The Court's decision maintains the low bar for declaration of key infrastructure services, including at other Australian ports.
Establishing that access will lead to a promotion of competition remains a relatively straightforward task for "bottleneck" infrastructure, following the Full Federal Court's dismissal of an application for judicial review of last year's decision of the Australian Competition Tribunal to declare the shipping channel service at the Port of Newcastle.
The effect of the decision in Port of Newcastle Operations Pty Ltd v Australian Competition Tribunal  FCAFC 124 may be short-lived, however; the Government already has a Bill before Parliament to amend Part IIIA of the Competition and Consumer Act 2010 (Cth) which would have the opposite effect to the conclusion reached by the Court in this case.
Background to the Port of Newcastle case
In May 2014 the New South Wales State Government entered into a long-term lease of the assets of the Port of Newcastle, including the shipping channels. Port of Newcastle Operations Pty Limited (PNO) assumed responsibility for the functions at the Port that were previously performed by the Port Authority of New South Wales.
PNO's ability to charge users for use of the Port's shipping channels was not made subject to any controls (under the Ports and Maritime Administration Act 1995 NSW or otherwise).
On 13 May 2015, following a significant increase in port charges (between 40% and 60%) after PNO's acquisition of the Port, Glencore applied for the declaration of the shipping channel service at the Port of Newcastle under Part IIIA of the Competition and Consumer Act 2010 (Cth) as a means of seeking to limit future increases in port charges.
On 2 November 2015 the National Competition Council recommended that the shipping channel service not be declared. This was because it was not satisfied that declaration of the service would promote a material increase in competition in an upstream or downstream market (criterion (a)).
The Acting Treasurer, as the designated Minister, agreed with the National Competition Council's recommendation and on 8 January 2016 decided not to declare the shipping channel service.
On 29 January 2016 Glencore applied to the Tribunal for merits review of the Minister's decision.
On 31 May 2016 the Tribunal set aside the Minister's decision and decided to declare the shipping channel service at the Port of Newcastle.
The Tribunal's decision on the meaning of "access (or increased access)"
The Tribunal disagreed with the Minister's approach on how criterion (a) should be interpreted and applied. The Tribunal concluded that the consideration of criterion (a) was, in that case, "quite straightforward". In the case of Glencore's application, the Tribunal held that:
"the Service providing access to the shipping lanes is a natural monopoly and PNO exerts monopoly power; the Service is a necessary input for effective competition in the dependent coal export market as there is no practical and realistically commercial alternative; so access to the Service is essential to compete in the coal export market. In the circumstances … s 44H(4)(a) must have been satisfied."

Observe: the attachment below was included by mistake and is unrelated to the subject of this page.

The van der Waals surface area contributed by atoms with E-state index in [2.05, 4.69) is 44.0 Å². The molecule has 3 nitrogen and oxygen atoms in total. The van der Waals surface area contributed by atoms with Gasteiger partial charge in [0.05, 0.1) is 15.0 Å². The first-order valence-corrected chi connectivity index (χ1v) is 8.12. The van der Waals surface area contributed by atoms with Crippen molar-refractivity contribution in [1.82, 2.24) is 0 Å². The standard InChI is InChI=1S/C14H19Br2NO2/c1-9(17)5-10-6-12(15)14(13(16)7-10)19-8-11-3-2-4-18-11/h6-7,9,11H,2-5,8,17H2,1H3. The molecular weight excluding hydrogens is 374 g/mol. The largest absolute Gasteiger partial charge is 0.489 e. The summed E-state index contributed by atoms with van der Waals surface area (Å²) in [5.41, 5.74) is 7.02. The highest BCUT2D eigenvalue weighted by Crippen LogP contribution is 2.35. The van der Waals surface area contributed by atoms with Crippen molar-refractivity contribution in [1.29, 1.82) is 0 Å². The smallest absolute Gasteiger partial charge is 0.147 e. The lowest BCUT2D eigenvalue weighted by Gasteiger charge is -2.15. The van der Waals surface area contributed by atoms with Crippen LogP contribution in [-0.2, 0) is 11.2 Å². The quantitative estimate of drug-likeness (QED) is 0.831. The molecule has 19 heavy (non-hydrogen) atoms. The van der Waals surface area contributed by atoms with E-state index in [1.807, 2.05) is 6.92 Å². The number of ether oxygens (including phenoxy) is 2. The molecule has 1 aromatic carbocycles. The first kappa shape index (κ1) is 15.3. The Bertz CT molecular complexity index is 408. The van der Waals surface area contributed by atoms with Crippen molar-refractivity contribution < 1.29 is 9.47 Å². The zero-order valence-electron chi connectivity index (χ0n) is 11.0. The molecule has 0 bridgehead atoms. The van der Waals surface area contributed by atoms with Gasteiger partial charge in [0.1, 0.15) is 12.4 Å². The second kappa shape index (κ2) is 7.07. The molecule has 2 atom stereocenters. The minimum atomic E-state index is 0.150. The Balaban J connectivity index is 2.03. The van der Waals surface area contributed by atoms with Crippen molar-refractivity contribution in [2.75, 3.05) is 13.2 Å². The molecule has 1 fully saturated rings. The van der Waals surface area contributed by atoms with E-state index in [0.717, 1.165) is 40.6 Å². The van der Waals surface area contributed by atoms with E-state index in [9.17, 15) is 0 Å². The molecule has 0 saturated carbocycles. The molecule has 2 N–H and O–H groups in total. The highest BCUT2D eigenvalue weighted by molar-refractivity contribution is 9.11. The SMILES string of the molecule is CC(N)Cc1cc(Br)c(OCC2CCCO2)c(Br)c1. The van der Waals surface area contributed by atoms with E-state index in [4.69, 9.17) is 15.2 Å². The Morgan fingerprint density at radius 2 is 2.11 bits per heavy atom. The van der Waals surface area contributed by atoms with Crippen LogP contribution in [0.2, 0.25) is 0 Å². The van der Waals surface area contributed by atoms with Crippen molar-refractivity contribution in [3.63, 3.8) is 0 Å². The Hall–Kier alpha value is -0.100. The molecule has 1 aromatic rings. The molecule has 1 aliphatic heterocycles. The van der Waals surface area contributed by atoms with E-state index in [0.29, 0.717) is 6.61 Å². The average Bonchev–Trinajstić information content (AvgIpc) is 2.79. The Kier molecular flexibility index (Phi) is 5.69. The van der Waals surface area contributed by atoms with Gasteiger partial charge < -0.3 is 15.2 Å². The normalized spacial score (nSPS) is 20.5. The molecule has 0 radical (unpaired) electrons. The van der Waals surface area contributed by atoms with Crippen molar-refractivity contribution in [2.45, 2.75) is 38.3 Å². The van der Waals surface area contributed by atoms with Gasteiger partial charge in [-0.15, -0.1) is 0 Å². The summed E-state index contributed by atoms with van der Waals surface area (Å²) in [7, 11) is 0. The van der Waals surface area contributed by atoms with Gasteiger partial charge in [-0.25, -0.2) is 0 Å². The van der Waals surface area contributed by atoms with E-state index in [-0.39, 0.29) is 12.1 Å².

The Tribunal held that criterion (a) does not involve an assessment of the future state of competition of the dependent market (without any right or ability to use the service) by reference to any pre-existing usage of the service. That is, consideration of the phrase "access (or increased access)" precludes the comparison with whatever usage or access the service provider does or will provide voluntarily or with the terms on which the service provider provides voluntarily such usage or access.
This meant that the Minister was not required to consider what (if any) access is already provided to access seekers. This approach, according to the Tribunal, was consistent with the approach previously set out by the Federal Court in Sydney Airport Corporation Ltd v Australian Competition Tribunal (2006) 155 FCR 124.
The Full Federal Court confirms the Tribunal's view of "access (or increased access)"
PNO sought judicial review of the Tribunal's decision. In doing so, it submitted that the earlier Sydney Airport decision had been wrongly decided.
The Court, comprised of five judges, unanimously dismissed PNO's application for judicial review. It upheld the Tribunal's decision and also held that the Court's earlier Sydney Airport decision should stand.
While numerous submissions were made to the Court, the key issue for decision concerned how criterion (a) should be construed. Put another way, was the Tribunal's approach to the construction of criterion (a) incorrect?
The Court reiterated that the starting point of statutory construction is the ordinary and grammatical meaning of the words in criterion (a) having regard to their context and legislative purpose. It was agreed that the word "access" is to be given its ordinary meaning and not some specialised meaning: